Henry Jacob Bigelow

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Henry Bigelow in 1888

Henry Jacob Bigelow (11 March 181830 October 1890) was an American surgeon and Professor of Surgery at Harvard University. He is remembered for the Bigelow maneuver for hip dislocation, a technique for treatment of kidney stones, and other innovations. He was instrumental in bringing the anesthetic possibilities of ether to the attention of medical men, and rescuing the case of Phineas Gage from relative obscurity.

Surgical Anaesthesia (1894)[edit]

Surgical Anaesthesia: Addresses and Other Papers, Boston: Little, Brown and Company, 1894. Full text online at the Internet Archive.
  • The horrors of Vivisection have supplanted the solemnity, the thrilling fascination, of the old unetherized operation upon the human sufferer. Their recorded phenomena, stored away by the physiological inquisitor on dusty shelves, are mostly of as little present use to man as the knowledge of a new comet or of a tungstate of zirconium: perhaps to be confuted the next year, perhaps to remain as fixed truth of immediate value, — contemptibly small compared with the price paid for it in agony and torture.
    • p. 309
  • Watch the students at a vivisection. It is the blood and suffering, not the science, that rivet their breathless attention. If hospital service makes young students less tender of suffering, vivisection deadens their humanity, and begets indifference to it.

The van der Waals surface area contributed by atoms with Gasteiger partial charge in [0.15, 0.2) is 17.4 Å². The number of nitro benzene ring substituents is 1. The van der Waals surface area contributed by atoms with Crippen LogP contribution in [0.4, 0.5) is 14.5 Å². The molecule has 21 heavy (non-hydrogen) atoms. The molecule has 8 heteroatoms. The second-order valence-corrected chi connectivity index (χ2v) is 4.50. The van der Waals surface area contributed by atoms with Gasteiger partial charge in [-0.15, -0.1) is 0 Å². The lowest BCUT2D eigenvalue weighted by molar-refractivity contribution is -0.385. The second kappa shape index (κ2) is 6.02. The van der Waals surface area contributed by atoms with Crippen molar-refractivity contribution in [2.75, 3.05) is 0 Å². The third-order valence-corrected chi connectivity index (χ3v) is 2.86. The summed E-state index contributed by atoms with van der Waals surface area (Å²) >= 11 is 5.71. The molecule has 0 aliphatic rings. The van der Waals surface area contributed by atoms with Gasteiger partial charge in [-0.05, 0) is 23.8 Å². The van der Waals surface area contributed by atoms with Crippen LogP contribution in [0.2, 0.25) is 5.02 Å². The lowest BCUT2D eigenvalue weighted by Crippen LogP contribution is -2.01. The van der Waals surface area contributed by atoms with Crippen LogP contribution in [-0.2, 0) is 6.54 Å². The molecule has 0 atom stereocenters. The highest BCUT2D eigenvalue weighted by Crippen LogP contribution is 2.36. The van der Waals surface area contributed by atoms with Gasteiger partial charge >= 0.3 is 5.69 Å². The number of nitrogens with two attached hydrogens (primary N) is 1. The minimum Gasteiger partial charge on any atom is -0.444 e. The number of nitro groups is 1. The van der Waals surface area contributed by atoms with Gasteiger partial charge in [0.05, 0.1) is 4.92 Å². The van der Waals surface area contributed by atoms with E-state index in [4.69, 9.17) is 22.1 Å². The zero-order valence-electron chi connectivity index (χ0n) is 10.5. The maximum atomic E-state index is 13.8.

• p. 310
  • It should not for a moment be supposed that cultivation of the intellect leads a man to shrink from inflicting pain. Many educated men are no more humane, are in fact far less so, than many comparatively uneducated people.
    • p. 365
  • There can be no question that the practice of vivisection hardens the sensibility of the operator and begets indifference to the infliction of pain, as well as great carelessness in judging of its severity.
    • p. 368
  • Every discoverer of a new truth, or inventor of the method which evolves it, makes a dozen, perhaps fifty, useless combinations, experiments, or trials for one successful one. In the realm of electricity or of mechanics there is no objection to this. But when such rejected failures involve a torture of animals, sometimes fearful in its character, there is a distinct objection to it.
    • pp. 369-370
  • There will come a time when the world will look back to modern vivisection in the name of science as they now do to burning at the stake in the name of religion.
    • p. 370
  • Anti-cruelty societies should be encouraged. The progress of science has suffered little by their existence, and humanity has gained much.
    • p. 372

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